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We were lucky enough to have a pain managment doc land on our forum. He has offered us some basic information on the nature of nerve or "neuropathic" pain and a discussion of how it is treated.
PAIN - The Musical
There are fundamentally two types of pain in world: "normal pain" and "neuropathic pain." Normal pain happens when someone kicks me in the shins. It turns out that there are separate nerve fibers that create the sensation of pain, and the reason you can feel pain in every part of your body is that every part of your body is covered by a web of pain-creating nerves. Normally this web of of nerves sits there all the time doing nothing. These nerves just sit there quietly. When I get kicked in the shins, those pain-creating nerves come alive and IN RESPONSE TO THIS STIMULUS AND ANY TISSUE DAMAGE they start to fire, sending signals of "hurt" to the brain. The faster they fire the more pain I will feel. This is normal pain. It occurs in response to injury, and is a normal function of a properly functioning nervous system.
In contrast, sometimes an injury occurs (surgery, car accident, fracture etc) that injures the nerves themselves. While many times the injury of a nerve just leads to numbness, in some people it leads to chronic pain. In these cases the injury to the nerve has caused the nerve to put new kinds of proteins on its surface and ultimately changes the firing behavior of these pain-carrying nerves. One of the changes that happens is that the nerves start to fire spontaneously--without any external stimulus (such as the kick to the shins). This means they acquire a "pacemaker effect" (like the heart) they just go on firing all the time regardless of what is actually happening to you. If the nerves doing this are the pain nerves in the front part of your shins, and they are firing away all by themselves because of some long ago trauma, then you will continue to feel pain in the shin area. Your brain intereprets these abnormal signals as if they were normal signals and says "These signals from these nerves in the shin mean I have pain in my shins". The patient in this case continues to feel pain even though the surrounding tisse is not injured and no one is continuing to kick the shins. This pain is THE NERVOUS SYSTEM WORKING ABNORMALLY and is referred to as "neuropathic pain."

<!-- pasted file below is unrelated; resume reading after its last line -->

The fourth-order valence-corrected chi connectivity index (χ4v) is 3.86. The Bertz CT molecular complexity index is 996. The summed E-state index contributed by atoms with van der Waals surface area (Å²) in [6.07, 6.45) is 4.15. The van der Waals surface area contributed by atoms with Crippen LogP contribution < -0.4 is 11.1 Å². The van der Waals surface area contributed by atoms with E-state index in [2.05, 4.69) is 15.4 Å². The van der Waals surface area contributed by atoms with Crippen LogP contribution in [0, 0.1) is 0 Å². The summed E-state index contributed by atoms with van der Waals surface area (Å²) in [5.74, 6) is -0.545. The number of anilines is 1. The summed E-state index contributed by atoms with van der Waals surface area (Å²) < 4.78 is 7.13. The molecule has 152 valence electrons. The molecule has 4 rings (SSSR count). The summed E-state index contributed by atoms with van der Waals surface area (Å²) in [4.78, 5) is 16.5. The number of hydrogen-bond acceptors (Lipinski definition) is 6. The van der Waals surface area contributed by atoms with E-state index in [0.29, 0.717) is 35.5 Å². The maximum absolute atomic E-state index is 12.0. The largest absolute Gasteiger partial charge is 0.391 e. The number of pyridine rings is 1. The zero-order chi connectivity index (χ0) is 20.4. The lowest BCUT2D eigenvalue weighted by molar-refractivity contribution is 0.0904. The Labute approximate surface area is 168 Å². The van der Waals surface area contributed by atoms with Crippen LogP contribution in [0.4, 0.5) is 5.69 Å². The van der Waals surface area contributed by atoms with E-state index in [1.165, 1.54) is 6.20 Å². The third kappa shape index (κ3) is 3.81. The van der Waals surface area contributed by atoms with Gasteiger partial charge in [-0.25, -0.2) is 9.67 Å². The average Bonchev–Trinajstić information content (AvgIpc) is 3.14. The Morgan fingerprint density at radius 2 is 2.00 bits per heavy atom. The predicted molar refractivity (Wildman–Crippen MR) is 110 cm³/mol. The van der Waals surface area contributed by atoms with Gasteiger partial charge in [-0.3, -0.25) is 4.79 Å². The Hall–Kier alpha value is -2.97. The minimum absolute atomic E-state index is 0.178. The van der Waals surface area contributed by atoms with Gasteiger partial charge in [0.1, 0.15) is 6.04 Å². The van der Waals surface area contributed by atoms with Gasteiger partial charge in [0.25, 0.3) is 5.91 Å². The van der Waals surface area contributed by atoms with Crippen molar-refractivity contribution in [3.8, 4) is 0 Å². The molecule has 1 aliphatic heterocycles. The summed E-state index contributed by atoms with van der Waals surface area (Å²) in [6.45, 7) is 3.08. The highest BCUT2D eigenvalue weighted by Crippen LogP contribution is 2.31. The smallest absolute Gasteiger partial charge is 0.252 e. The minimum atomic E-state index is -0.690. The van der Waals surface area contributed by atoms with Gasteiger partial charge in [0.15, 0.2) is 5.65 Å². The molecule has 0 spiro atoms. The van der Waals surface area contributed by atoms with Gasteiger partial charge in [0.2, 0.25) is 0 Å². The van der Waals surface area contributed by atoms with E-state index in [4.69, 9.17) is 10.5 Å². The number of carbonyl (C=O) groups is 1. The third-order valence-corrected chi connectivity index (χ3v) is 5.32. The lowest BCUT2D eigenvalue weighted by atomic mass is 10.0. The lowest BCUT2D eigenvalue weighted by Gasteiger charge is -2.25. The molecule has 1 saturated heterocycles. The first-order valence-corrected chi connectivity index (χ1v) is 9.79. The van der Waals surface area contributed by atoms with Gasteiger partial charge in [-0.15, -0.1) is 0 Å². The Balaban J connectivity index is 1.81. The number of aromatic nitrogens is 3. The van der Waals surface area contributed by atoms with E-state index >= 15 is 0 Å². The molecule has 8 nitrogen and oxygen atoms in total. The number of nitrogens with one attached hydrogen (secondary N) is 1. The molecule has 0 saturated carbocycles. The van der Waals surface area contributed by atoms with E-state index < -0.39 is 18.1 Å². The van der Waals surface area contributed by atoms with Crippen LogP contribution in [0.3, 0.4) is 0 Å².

Often this pain is described as shooting, electrical or burning--and, in this case, your doctor may well recognize your pain as neuropathic. However, in reality neuropathic pain can be aching, sore, dull, pressure, or sharp as well. Sometimes it is associated with numbness and tingling, but more often it is not. So PAIN QUALITY is not a reliable indicator of whether your pain is neuropathic. Neuropathic pain is someimes associated with two otherwise unusual symptoms: 1) a normally non-painful stimulus (ie brushing aginst the skin over the affected area--clothes or a casual touch) is experienced as causing pain ( the patient says "I cannot stand my pants rubbing the skin over my knee" etc-- (something you don't see if the pain is coming from arthritis in the knee) and 2) a normally painful stimulus (a gentle pinch) is felt as excrutiatingly painful. These two symptoms are called "allodynia" and "hyperalgesia".